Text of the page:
Another warning sign is a child who has suddenly become withdrawn from the family or friends. Online predators will use their abilities to divide a child from his family. They will often exaggerate minor problems at home to make them seem much worse to the child and then sympathize with the child. In addition, sexually abused kids will often become withdrawn or depressed.
Other signs to look for is a child that quickly turns off the computer screen when you enter the room, a child that is vague when you ask them what they are doing online, or a child that is using someone else’s online account (predators have been known to provide a child with a computer account so they can communicate with them).
What parents can do
There are several things parents can do to prevent online predators from successfully luring your child in. Parents should first talk to their children about online sexual predators and how they work. You can install parental control software on their computer. You should also ensure your children follow age limits on social networking sites and other online activities. Make them understand that even seemingly innocuous items that they post on social networking sites, such as Facebook, can provide predators with valuable, useful information. Never allow the child to have their social networking profile open or “public” and viewable by someone outside of their group of “friends”. Tell your child to never accept friend requests from people they do not know. They must be made to understand that in the “real world”, they meet new friends face to face vs. meeting friends online where they never truly know who’s on the other side of that computer.
Most importantly, do not allow your child to use Internet chat rooms – they are simply too dangerous. Think of allowing this as allowing your child to spend time in dark alleys talking to adults. Statistics show that over 80% of online sexual solicitations occur in chat rooms. If you do allow your child to use chat rooms, know which ones your child uses and never allow them to leave the public chat room for a private chat room. The rule in this case should be – “Never”. Of course, never allow your child to respond to instant messages from strangers.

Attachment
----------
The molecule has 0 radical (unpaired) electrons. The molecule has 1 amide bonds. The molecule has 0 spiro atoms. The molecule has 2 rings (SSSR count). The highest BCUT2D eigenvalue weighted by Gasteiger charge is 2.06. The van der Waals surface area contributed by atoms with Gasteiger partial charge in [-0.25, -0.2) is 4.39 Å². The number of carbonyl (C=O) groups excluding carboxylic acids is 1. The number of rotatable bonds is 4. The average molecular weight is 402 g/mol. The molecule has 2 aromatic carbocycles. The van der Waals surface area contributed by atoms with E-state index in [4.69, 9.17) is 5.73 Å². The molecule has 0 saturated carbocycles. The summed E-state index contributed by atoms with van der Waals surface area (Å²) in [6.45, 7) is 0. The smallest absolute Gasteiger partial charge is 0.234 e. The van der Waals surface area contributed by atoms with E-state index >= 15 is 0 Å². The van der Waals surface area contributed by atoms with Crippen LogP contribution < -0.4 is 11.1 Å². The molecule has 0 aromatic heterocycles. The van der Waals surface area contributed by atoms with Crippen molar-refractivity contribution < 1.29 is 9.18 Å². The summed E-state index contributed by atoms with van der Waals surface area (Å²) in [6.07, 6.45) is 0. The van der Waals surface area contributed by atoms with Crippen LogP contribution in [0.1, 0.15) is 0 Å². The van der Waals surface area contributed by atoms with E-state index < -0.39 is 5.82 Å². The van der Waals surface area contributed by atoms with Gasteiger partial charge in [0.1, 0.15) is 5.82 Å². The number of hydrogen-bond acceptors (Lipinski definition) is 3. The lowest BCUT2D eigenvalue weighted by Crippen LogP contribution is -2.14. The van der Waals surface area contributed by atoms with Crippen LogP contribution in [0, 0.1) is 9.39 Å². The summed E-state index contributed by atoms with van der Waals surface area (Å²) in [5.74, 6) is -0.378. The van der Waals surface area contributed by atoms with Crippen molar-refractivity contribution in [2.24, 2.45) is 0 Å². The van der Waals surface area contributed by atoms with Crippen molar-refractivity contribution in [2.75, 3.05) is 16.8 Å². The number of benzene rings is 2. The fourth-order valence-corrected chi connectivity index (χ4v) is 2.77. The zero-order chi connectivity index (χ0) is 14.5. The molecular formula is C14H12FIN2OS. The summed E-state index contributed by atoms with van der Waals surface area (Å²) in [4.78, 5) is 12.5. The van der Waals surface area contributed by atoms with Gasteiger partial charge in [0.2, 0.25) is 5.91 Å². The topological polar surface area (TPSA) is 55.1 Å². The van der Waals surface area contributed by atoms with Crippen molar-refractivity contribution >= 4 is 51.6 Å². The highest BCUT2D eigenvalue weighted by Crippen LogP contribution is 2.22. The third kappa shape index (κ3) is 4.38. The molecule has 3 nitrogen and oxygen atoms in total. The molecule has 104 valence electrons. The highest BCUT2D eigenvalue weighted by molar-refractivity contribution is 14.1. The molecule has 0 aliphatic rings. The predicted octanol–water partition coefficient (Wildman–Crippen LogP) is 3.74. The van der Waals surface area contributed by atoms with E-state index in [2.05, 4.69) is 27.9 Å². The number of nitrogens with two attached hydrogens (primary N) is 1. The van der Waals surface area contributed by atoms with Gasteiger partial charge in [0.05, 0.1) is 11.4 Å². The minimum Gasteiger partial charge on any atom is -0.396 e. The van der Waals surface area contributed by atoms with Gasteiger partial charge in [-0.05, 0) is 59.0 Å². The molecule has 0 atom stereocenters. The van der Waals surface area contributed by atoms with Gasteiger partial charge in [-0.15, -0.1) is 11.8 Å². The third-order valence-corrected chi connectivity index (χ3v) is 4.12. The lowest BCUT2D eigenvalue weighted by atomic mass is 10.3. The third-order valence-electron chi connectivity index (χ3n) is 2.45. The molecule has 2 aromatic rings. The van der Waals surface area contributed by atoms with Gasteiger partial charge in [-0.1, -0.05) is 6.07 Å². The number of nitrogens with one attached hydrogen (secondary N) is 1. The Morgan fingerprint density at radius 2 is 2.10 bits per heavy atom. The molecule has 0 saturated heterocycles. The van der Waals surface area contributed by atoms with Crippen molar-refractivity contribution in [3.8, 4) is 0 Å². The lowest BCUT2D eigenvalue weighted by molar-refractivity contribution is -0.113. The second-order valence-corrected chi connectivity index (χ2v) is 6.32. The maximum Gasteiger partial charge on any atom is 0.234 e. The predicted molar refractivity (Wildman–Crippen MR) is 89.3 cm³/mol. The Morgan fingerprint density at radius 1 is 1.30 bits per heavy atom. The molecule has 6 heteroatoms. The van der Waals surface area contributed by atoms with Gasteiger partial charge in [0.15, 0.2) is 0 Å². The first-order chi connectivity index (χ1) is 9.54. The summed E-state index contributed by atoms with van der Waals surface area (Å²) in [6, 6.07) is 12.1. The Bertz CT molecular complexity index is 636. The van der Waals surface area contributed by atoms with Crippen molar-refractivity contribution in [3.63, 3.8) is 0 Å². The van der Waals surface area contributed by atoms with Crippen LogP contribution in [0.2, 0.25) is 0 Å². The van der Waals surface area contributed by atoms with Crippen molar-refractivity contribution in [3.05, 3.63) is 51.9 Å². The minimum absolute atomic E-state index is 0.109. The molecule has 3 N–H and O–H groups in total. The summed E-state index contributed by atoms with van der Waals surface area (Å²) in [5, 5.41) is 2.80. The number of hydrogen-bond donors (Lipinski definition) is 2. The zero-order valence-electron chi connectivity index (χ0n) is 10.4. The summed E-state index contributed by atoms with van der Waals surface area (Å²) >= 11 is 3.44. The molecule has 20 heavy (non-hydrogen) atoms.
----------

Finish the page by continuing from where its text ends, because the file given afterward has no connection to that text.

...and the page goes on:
You can also only give your child a family email address, especially when they are young. When they are allowed to have their own email address, monitor it carefully. Most email accounts allow advanced configurations that force the email server to retain a copy of the email (i.e. do not delete the email from the server once it has been downloaded to the client email application). You can configure your child’s account to leave the email on the server and configure your own email client to download and delete the email off of the server. This will ensure you always have a copy of your child’s email communications.
Other preventative measures to consider are keeping the child’s computer in a family room and not in their bedroom Some parents will tell the child that the bedroom is for sleeping, not for playing on the computer. Understand that most predators wok late at night so restricting the child’s time on the computer and not allowing late night usage also cuts down the risk.
If all else fails and your child does meet an online predator, do not blame the child. The adult offender is always to blame. Instruct your child how they could have better handled the situation so that it does not happen again.
What kids can do
Never download images from an unknown source. Tell an adult immediately if anything happens online that makes them feel uncomfortable or scared. Choose gender neutral screen names and screen names that do not include sexually suggestive words (such as “hot girl”). Never reveal personal information about themselves including age or gender. And stop any email communication or chat room talks if anyone starts to ask questions that are sexually suggestive. Do not laugh it off and given them another chance. If you do, they will stop for a while and then slowly, over time, begin to re-introduce sexual content into the talks until the child *is* comfortable talking about it.
What to do if your child is targeted
If the child receives sexually explicit pictures or is solicited sexually online, contact the local police immediately. Even if you feel you have the situation under control, you should report it to the authorities. Chances are the predator is doing the same thing with several other children at the same time and reporting just might save a kid’s life. Also be sure to save all documentation. For online communications that are difficult to save (or cut and paste), use Ctrl-Print to capture a screen shot and paste it into Word or Notepad.